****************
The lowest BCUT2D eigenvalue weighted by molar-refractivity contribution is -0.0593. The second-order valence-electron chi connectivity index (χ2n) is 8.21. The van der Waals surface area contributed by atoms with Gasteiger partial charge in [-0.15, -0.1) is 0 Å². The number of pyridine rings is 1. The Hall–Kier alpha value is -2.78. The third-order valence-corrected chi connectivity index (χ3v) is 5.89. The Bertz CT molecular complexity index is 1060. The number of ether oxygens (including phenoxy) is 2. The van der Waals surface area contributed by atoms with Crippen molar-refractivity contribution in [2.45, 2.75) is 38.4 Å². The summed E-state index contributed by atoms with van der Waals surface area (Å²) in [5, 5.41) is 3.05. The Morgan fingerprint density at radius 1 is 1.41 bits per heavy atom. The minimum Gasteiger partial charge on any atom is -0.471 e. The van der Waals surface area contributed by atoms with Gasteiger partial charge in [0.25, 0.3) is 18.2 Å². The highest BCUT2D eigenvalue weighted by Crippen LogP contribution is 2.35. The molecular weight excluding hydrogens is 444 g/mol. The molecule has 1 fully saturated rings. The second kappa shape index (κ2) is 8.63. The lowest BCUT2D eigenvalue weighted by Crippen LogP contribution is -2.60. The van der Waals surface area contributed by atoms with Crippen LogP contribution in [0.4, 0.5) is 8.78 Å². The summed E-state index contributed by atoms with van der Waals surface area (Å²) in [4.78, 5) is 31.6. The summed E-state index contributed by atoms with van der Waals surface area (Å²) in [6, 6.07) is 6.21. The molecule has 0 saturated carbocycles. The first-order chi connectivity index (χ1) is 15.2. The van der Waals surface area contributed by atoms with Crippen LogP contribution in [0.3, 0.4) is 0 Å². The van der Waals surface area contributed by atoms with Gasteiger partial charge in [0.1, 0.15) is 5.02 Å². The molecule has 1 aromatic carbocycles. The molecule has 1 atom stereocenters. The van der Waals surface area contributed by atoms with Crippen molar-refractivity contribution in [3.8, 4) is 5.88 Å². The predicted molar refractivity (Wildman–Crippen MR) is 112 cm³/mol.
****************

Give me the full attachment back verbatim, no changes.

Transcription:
The lowest BCUT2D eigenvalue weighted by molar-refractivity contribution is -0.0593. The second-order valence-electron chi connectivity index (χ2n) is 8.21. The van der Waals surface area contributed by atoms with Gasteiger partial charge in [-0.15, -0.1) is 0 Å². The number of pyridine rings is 1. The Hall–Kier alpha value is -2.78. The third-order valence-corrected chi connectivity index (χ3v) is 5.89. The Bertz CT molecular complexity index is 1060. The number of ether oxygens (including phenoxy) is 2. The van der Waals surface area contributed by atoms with Crippen molar-refractivity contribution in [2.45, 2.75) is 38.4 Å². The summed E-state index contributed by atoms with van der Waals surface area (Å²) in [5, 5.41) is 3.05. The Morgan fingerprint density at radius 1 is 1.41 bits per heavy atom. The minimum Gasteiger partial charge on any atom is -0.471 e. The van der Waals surface area contributed by atoms with Gasteiger partial charge in [0.25, 0.3) is 18.2 Å². The highest BCUT2D eigenvalue weighted by Crippen LogP contribution is 2.35. The molecular weight excluding hydrogens is 444 g/mol. The molecule has 1 fully saturated rings. The second kappa shape index (κ2) is 8.63. The lowest BCUT2D eigenvalue weighted by Crippen LogP contribution is -2.60. The van der Waals surface area contributed by atoms with Crippen LogP contribution in [0.4, 0.5) is 8.78 Å². The summed E-state index contributed by atoms with van der Waals surface area (Å²) in [4.78, 5) is 31.6. The summed E-state index contributed by atoms with van der Waals surface area (Å²) in [6, 6.07) is 6.21. The molecule has 0 saturated carbocycles. The first-order chi connectivity index (χ1) is 15.2. The van der Waals surface area contributed by atoms with Crippen LogP contribution in [0.3, 0.4) is 0 Å². The van der Waals surface area contributed by atoms with Gasteiger partial charge in [0.1, 0.15) is 5.02 Å². The molecule has 1 aromatic carbocycles. The molecule has 1 atom stereocenters. The van der Waals surface area contributed by atoms with Crippen molar-refractivity contribution in [3.8, 4) is 5.88 Å². The predicted molar refractivity (Wildman–Crippen MR) is 112 cm³/mol.